Patrick O'Brian, |
The Far Side of the World
(William Collins Sons & Co., 1984;
W.W. Norton, 1992; 2003)
The book is not the movie.
The recent film Master & Commander: The Far Side of the World sparked my interest in Patrick O'Brian's lengthy series of nautical adventures featuring Capt. Jack Aubrey and his close friend and ship's doctor, Stephen Maturin. While the source novel, The Far Side of the World, comes at a midpoint in O'Brian's chronology, it provides a familiar port for a movie fan to embark on the journey. (Had I read the book before seeing the movie, this might be an entirely different review; now, a comparison between the two is inevitable.)
O'Brian's novel is an intelligent, fascinating look at British naval life during the Napoleanic wars. The author quickly draws readers into the world of seamanship and His Majesty's Navy, filling the pages with rich images and jargon that bring a bygone era back to life with less flash but more substance. Book and movie are both enjoyable and absorbing; still, readers will find very little resemblance here, as the movie draws very few scenes and plot twists from O'Brian's text.
Characters, on the other hand, are better developed in these pages, and there are more of them to boot. Relationships aboard ship are more fully explored and there are even a few women -- a handful of officer's wives -- among the passengers. Subplots dealing with international intrigue, shipboard romance and murder (that were dropped entirely from the movie script) kept my interest level high. There is plenty of humor, too, providing the occasional elbow jab in the ribs and hearty chuckle.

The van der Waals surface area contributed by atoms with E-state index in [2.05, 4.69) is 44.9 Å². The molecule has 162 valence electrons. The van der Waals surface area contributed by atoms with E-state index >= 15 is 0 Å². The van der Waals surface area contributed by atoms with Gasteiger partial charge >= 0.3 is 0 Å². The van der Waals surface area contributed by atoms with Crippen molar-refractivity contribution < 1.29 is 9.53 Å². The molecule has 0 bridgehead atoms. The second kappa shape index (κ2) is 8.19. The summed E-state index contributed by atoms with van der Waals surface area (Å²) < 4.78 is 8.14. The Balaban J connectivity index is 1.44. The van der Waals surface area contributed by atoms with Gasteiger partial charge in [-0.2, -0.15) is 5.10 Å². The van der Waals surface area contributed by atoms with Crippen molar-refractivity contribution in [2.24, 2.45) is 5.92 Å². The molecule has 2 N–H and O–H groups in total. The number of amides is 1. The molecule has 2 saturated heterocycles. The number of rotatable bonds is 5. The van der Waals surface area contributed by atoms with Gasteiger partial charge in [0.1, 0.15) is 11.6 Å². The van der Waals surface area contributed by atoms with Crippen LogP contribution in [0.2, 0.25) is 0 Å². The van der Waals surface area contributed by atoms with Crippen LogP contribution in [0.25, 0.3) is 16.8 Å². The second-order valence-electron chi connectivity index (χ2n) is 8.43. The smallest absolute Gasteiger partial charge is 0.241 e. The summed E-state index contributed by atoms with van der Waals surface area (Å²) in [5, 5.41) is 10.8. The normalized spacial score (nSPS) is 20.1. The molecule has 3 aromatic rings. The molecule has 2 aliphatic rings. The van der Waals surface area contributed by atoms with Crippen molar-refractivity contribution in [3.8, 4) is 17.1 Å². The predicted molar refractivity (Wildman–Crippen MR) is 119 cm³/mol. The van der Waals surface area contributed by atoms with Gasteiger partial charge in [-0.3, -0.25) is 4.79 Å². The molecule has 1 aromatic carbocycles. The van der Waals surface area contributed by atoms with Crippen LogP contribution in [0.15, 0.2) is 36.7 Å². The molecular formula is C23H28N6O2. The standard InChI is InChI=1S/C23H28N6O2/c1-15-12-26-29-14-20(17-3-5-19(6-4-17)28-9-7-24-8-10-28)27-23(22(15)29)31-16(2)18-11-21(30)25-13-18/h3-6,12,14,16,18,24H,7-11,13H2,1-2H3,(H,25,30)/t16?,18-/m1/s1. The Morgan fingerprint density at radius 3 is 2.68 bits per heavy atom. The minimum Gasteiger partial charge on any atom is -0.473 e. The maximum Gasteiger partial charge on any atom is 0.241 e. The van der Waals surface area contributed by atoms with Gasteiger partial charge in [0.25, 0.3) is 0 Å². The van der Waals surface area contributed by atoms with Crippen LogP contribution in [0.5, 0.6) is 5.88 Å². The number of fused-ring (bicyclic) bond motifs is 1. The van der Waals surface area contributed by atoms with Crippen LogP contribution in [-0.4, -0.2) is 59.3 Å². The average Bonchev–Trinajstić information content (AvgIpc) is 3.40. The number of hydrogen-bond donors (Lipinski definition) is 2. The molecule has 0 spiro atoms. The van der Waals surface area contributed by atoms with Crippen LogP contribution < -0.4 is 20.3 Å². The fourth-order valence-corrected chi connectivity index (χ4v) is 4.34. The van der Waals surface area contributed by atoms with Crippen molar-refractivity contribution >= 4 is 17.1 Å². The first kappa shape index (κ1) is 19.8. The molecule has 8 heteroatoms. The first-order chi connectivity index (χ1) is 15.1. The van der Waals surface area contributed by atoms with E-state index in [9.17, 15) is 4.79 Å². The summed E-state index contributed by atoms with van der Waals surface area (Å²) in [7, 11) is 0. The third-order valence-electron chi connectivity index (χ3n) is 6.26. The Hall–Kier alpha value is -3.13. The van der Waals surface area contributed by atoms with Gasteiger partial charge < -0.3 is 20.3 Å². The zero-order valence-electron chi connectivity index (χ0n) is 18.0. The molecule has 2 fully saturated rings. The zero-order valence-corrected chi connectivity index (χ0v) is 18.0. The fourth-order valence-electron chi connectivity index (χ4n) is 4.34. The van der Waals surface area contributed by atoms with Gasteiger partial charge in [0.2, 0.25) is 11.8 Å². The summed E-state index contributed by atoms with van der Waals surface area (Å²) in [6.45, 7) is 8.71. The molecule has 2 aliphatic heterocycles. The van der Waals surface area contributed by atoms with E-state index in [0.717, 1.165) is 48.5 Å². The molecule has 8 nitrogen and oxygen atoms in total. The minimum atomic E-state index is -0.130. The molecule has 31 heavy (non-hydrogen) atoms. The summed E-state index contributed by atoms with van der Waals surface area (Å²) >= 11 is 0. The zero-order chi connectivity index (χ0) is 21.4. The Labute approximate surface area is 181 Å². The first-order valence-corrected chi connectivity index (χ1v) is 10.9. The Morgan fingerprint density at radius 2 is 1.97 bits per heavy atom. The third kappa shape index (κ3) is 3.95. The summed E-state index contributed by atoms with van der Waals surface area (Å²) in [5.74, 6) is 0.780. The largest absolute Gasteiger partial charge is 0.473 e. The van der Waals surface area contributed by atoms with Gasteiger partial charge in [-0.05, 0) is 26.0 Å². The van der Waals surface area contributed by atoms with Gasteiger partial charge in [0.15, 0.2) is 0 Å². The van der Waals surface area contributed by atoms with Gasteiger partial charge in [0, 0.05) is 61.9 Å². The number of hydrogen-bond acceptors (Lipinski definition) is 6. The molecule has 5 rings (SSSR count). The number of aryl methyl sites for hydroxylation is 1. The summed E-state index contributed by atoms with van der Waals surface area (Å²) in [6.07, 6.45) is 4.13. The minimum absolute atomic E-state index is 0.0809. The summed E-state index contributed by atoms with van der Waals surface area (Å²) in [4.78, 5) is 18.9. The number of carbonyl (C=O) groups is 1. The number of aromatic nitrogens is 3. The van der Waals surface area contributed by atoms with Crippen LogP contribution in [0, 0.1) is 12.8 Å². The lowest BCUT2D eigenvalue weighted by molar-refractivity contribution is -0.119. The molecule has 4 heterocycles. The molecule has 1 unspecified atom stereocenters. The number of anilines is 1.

The most blatant change is in the identity of the foe; in O'Brian's version, the enemy privateer is American, not French. Blame current events and politics for that one.
The novel can be slow-moving at times; it seems an endless wait before HMS Surprise and her crew even leave port! But there's interest in the details even while bound to land -- Maturin's eccentric fascination for birds, for instance, and the gauntlet of formal meetings and informal callers Aubrey must deal with as he tries to hasten his ship's departure. The voyage itself, to action hounds, will seem interminable. The U.S. frigate Aubrey has been ordered to find and take or destroy doesn't even appear until more than 200 pages have passed -- and even then, it passes quickly by. The cat-and-mouse game that dominated the movie is, here, more mouse than cat.
Don't read the book looking for great sea battles, cannons blazing and cutlasses at the ready, either. There is no great sea battle at the climax, but O'Brian's denouement is satisfyingly unexpected.
I kept turning pages with unflagging eagerness as the story unfolded. The Far Side of the World is not high adventure, but it is historical fiction of the highest order. I believe I will sail with Aubrey and Maturin again, and soon.